A lot of traders dislike the short straddle because it involves limited profit and unlimited loss. If the share price moves too much, the investor will lose the premium and the commissions.

The reason the naked straddle sell is so attractive is that it provides two breakeven points. The upper point is reached when the strike price of the short call and the net premium is reached. The lower breakeven point is reached when the strike price of the short put and the net premium is reached.

The time to use the short straddle is when you are certain volatility will be limited but are uncertain of the direction of movement. Many traders will employ this strategy at times of the year when movement is limited.


The short straddle is often used when knowledge about stocks is limited; for example, in a sector with which the trader is unfamiliar with. Traders may also use this kind of straddle when a company deliberately limits some of the information available to investors.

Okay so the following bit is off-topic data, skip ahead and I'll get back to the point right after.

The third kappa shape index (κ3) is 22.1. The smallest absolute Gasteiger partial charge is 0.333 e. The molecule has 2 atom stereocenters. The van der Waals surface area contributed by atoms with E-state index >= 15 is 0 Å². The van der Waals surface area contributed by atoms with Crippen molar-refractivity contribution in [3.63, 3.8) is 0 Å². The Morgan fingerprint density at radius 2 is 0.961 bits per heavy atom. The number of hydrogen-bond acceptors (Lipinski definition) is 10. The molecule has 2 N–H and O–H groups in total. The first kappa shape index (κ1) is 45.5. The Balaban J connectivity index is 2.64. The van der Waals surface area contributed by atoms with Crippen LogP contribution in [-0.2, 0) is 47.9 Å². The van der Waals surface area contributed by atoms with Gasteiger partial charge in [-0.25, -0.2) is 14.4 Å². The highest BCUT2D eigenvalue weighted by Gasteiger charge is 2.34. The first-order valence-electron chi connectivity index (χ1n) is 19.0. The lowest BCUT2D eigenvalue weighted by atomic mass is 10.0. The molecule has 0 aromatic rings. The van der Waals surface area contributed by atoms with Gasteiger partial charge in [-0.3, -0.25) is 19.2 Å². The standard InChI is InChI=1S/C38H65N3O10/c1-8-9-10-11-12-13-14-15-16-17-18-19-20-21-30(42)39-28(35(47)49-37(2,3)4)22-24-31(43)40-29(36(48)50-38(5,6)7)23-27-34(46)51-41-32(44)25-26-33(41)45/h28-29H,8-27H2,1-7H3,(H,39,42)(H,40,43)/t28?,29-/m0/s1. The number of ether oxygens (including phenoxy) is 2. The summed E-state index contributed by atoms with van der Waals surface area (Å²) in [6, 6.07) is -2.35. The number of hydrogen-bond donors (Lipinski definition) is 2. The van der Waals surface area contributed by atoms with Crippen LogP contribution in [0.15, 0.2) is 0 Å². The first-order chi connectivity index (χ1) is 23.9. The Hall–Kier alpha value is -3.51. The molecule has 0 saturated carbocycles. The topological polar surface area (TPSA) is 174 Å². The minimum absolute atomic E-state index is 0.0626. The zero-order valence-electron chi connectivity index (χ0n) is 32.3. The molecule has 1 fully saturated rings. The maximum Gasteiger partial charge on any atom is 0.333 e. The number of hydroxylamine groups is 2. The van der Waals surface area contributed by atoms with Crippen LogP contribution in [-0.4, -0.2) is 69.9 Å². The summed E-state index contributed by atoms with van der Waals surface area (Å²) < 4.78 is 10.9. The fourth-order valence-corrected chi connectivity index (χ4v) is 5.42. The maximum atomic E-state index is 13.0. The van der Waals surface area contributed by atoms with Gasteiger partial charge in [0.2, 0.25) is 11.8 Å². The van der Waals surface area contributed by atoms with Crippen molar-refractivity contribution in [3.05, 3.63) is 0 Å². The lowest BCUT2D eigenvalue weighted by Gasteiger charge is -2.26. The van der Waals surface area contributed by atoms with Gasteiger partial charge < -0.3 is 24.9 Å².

When to Use the Short Straddle

It is best to use the short straddle with stocks with a history of limited movement. An example of these might be blue chips or stocks in a sector with which the market takes little interest, such as low end retail.

The sell straddle works with shares that generate little news or media interest. If a company is generating a lot of interest or attention, it is best to avoid using the short straddle. Media interest often leads to market interest, which leads to volatility.